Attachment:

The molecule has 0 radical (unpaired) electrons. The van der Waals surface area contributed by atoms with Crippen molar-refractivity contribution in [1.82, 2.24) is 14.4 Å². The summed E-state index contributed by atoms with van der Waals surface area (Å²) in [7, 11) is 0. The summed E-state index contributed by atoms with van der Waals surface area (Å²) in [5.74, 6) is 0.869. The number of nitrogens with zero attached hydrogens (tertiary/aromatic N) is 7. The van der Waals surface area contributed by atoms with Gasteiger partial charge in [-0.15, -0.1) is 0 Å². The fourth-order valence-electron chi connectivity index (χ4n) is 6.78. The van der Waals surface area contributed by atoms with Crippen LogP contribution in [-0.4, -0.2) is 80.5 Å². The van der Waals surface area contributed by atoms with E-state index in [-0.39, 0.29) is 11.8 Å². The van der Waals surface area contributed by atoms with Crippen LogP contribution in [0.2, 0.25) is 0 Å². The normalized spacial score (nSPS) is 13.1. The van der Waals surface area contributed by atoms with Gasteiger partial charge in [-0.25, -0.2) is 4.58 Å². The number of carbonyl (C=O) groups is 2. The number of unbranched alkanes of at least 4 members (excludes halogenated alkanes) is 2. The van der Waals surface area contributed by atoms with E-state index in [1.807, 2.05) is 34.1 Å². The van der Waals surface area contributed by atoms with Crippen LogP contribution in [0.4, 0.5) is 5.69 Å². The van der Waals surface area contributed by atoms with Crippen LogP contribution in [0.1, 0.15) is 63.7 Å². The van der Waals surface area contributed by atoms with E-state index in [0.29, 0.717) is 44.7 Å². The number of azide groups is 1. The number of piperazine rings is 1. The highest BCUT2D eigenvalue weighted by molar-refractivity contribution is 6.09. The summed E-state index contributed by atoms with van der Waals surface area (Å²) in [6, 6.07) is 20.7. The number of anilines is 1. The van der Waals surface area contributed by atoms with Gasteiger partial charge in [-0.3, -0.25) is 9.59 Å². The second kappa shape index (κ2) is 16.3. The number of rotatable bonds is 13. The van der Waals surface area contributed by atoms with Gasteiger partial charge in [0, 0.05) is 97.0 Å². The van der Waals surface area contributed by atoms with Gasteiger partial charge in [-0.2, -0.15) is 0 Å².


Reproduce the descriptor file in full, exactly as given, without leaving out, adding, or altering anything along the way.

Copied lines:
The molecule has 0 radical (unpaired) electrons. The van der Waals surface area contributed by atoms with Crippen molar-refractivity contribution in [1.82, 2.24) is 14.4 Å². The summed E-state index contributed by atoms with van der Waals surface area (Å²) in [7, 11) is 0. The summed E-state index contributed by atoms with van der Waals surface area (Å²) in [5.74, 6) is 0.869. The number of nitrogens with zero attached hydrogens (tertiary/aromatic N) is 7. The van der Waals surface area contributed by atoms with Gasteiger partial charge in [-0.15, -0.1) is 0 Å². The fourth-order valence-electron chi connectivity index (χ4n) is 6.78. The van der Waals surface area contributed by atoms with Crippen LogP contribution in [-0.4, -0.2) is 80.5 Å². The van der Waals surface area contributed by atoms with E-state index in [-0.39, 0.29) is 11.8 Å². The van der Waals surface area contributed by atoms with Crippen LogP contribution in [0.2, 0.25) is 0 Å². The normalized spacial score (nSPS) is 13.1. The van der Waals surface area contributed by atoms with Gasteiger partial charge in [-0.25, -0.2) is 4.58 Å². The number of carbonyl (C=O) groups is 2. The number of unbranched alkanes of at least 4 members (excludes halogenated alkanes) is 2. The van der Waals surface area contributed by atoms with E-state index in [1.807, 2.05) is 34.1 Å². The van der Waals surface area contributed by atoms with Crippen LogP contribution in [0.4, 0.5) is 5.69 Å². The van der Waals surface area contributed by atoms with Crippen LogP contribution in [0.1, 0.15) is 63.7 Å². The van der Waals surface area contributed by atoms with E-state index in [0.29, 0.717) is 44.7 Å². The number of azide groups is 1. The number of piperazine rings is 1. The highest BCUT2D eigenvalue weighted by molar-refractivity contribution is 6.09. The summed E-state index contributed by atoms with van der Waals surface area (Å²) in [6, 6.07) is 20.7. The number of anilines is 1. The van der Waals surface area contributed by atoms with Gasteiger partial charge in [-0.3, -0.25) is 9.59 Å². The second kappa shape index (κ2) is 16.3. The number of rotatable bonds is 13. The van der Waals surface area contributed by atoms with Gasteiger partial charge in [0, 0.05) is 97.0 Å². The van der Waals surface area contributed by atoms with Gasteiger partial charge in [-0.2, -0.15) is 0 Å².